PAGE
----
- Acknowledgments (optional) located in the Preliminary Section only
- Preface (optional)
- Autobiography (optional)
- Dedication (optional)
- Table of Contents (required)
- List of Tables (optional)
- List of Figures (optional)
- List of Plates (optional)
- List of Symbols (optional)
- List of Keywords (optional)
- Other Preliminaries (optional) such as Definition of Terms
- References or bibliography (optional)
- Appendices (optional)
- Glossary (optional)
- List of Abbreviations (optional)
These are the general requirements for all preliminary pages.
- Preliminary pages are numbered with lower case Roman numerals.
- Page numbers are ½” from the bottom of the page and centered.
- The copyright page is included in the manuscript immediately after the title page and is not assigned a page number nor counted.
- The abstract page is numbered with the Roman numeral “ii”.
- The remaining preliminary pages are arranged as listed under “Organizing and Formatting the Thesis/Dissertation” and numbered consecutively.
- Headings for all preliminary pages must be centered in all capital letters 1” from the top of the page.
- Do not bold the headings of the preliminary pages.
A sample Thesis title page pdf is available here , and a sample of a Dissertation title page pdf is available here.
Refer to the sample page as you read through the format requirements for the title page.
- Do not use bold.
- Center all text except the advisor and committee information.
The heading “ Thesis ” or “ Dissertation ” is in all capital letters, centered one inch from the top of the page.
- Your title must be in all capital letters, double spaced and centered.
- Your title on the title page must match the title on your GS30 – Thesis/Dissertation Submission Form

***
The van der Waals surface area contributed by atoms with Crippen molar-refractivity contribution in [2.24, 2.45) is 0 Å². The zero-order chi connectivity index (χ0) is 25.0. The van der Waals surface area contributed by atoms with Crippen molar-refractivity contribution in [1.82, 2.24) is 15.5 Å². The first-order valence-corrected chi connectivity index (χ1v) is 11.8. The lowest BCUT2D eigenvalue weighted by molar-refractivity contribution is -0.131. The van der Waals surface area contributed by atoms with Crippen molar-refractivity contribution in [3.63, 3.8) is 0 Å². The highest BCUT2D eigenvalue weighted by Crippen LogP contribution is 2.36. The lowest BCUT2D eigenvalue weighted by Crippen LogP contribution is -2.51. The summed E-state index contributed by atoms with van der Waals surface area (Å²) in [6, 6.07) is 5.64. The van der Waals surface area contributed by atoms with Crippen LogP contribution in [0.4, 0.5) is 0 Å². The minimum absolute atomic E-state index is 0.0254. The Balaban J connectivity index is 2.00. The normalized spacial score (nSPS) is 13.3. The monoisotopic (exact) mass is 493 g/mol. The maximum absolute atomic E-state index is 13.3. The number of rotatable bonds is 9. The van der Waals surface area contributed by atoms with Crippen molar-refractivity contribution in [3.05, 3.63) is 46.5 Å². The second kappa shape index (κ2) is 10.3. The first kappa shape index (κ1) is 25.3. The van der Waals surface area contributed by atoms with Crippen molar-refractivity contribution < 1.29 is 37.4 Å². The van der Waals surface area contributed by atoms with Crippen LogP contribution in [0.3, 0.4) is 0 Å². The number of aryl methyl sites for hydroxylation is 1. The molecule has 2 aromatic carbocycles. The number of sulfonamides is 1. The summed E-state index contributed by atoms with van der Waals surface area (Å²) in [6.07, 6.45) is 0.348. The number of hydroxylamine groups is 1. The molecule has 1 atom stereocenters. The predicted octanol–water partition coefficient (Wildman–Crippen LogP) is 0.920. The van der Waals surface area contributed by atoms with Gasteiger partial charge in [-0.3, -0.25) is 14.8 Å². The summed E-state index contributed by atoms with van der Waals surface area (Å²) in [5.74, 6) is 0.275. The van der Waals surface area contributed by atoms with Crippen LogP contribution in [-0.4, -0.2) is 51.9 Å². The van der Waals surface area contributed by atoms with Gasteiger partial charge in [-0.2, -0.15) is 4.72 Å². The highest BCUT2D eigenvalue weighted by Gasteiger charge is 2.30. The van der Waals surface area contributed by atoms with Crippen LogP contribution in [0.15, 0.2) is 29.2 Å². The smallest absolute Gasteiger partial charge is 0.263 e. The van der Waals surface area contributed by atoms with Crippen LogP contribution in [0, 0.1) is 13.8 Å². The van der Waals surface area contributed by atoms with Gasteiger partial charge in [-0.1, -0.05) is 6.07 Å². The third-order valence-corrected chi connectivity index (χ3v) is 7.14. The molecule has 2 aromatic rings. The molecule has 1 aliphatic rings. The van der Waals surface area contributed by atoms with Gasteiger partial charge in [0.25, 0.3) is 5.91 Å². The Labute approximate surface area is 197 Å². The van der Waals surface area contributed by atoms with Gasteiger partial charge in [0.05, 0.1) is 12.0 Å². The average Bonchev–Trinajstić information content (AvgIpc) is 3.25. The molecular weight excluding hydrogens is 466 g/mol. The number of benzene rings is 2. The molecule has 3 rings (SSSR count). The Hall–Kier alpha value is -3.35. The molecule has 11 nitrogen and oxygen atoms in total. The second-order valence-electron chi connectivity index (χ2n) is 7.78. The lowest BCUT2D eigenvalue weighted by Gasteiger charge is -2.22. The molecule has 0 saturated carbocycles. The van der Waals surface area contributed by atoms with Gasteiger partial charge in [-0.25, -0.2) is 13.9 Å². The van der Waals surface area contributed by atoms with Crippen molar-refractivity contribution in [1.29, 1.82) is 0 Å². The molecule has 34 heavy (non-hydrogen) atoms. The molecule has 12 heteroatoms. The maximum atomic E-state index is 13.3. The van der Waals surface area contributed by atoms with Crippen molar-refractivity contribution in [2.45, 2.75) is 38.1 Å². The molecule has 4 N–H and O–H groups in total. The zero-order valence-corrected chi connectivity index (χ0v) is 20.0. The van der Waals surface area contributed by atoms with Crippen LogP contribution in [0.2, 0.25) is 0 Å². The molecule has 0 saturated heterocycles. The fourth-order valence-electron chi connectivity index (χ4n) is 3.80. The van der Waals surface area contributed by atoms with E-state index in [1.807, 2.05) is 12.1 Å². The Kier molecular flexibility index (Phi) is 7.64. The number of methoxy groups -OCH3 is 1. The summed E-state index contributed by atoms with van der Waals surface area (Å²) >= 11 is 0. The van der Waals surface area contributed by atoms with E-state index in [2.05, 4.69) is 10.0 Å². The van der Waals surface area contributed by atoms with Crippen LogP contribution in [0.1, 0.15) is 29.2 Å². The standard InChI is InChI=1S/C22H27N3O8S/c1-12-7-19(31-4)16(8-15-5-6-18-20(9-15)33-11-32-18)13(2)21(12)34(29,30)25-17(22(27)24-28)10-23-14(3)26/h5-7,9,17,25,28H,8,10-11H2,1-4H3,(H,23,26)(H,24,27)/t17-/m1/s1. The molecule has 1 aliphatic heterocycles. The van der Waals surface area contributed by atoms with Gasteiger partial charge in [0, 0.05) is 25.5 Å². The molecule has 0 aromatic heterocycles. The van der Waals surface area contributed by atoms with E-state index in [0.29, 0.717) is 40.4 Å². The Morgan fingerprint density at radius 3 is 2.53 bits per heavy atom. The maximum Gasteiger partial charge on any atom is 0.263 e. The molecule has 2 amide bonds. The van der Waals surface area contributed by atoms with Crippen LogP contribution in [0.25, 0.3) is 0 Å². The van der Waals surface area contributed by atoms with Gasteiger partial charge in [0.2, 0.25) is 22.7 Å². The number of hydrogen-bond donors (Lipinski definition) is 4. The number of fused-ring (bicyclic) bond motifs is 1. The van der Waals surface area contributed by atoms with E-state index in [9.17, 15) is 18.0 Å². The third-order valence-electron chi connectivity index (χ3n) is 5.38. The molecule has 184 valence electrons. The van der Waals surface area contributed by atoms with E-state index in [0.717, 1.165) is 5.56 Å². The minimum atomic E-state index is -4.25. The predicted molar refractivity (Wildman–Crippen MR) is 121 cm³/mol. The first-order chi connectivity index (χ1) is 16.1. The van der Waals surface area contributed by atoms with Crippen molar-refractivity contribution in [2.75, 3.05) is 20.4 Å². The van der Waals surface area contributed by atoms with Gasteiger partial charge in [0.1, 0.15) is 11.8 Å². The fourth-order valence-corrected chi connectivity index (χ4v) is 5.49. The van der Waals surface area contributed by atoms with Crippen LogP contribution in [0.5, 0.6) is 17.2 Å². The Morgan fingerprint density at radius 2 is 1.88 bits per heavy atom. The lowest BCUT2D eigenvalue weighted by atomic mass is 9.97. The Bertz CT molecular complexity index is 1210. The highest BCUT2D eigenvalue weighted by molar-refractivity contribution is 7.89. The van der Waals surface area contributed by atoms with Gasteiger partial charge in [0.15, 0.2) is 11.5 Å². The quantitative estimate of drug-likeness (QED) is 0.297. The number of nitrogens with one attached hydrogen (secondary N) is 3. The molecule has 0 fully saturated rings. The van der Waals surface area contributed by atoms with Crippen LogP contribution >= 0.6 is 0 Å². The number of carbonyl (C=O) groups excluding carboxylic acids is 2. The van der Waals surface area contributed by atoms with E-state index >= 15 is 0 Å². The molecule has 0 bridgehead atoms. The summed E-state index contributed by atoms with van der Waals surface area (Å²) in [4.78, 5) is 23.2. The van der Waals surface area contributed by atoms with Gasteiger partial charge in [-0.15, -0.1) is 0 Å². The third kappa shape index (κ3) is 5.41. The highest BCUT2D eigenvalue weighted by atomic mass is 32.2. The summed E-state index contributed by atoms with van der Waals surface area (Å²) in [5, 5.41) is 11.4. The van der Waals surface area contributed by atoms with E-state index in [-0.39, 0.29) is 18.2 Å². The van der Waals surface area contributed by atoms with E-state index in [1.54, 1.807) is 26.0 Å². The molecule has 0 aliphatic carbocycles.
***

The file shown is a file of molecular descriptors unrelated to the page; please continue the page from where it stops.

Submitted by block
Divide this section exactly as shown on the sample page. One blank line must separate each line of text.
- Submitted by
- School of Advanced Materials Discovery
- School of Biomedical Engineering
- Graduate Degree Program in Cell and Molecular Biology
- Graduate Degree Program in Ecology
If your department name begins with “School of”, list as:
- School of Education
- School of Music, Theatre and Dance
- School of Social Work
If you have questions about the correct name of your department or degree, consult your department. Areas of Study or specializations within a program are not listed on the Title Page.
Degree and Graduating Term block
- In partial fulfillment of the requirements
- For the Degree of
- Colorado State University
- Fort Collins, Colorado (do not abbreviate Colorado)
- Master’s students will use the heading Master’s Committee:
- Doctoral students will use the heading Doctoral Committee:
- The Master’s Committee and Doctoral Committee headings begin at the left margin.
- One blank line separates the committee heading and the advisor section.
- One blank line separates the advisor and committee section.
- Advisor and committee member names are indented approximately half an inch from the left margin.
- Titles before or after the names of your advisor and your members are not permitted (Examples – Dr., Professor, Ph.D.).
- A sample copyright page pdf is available here.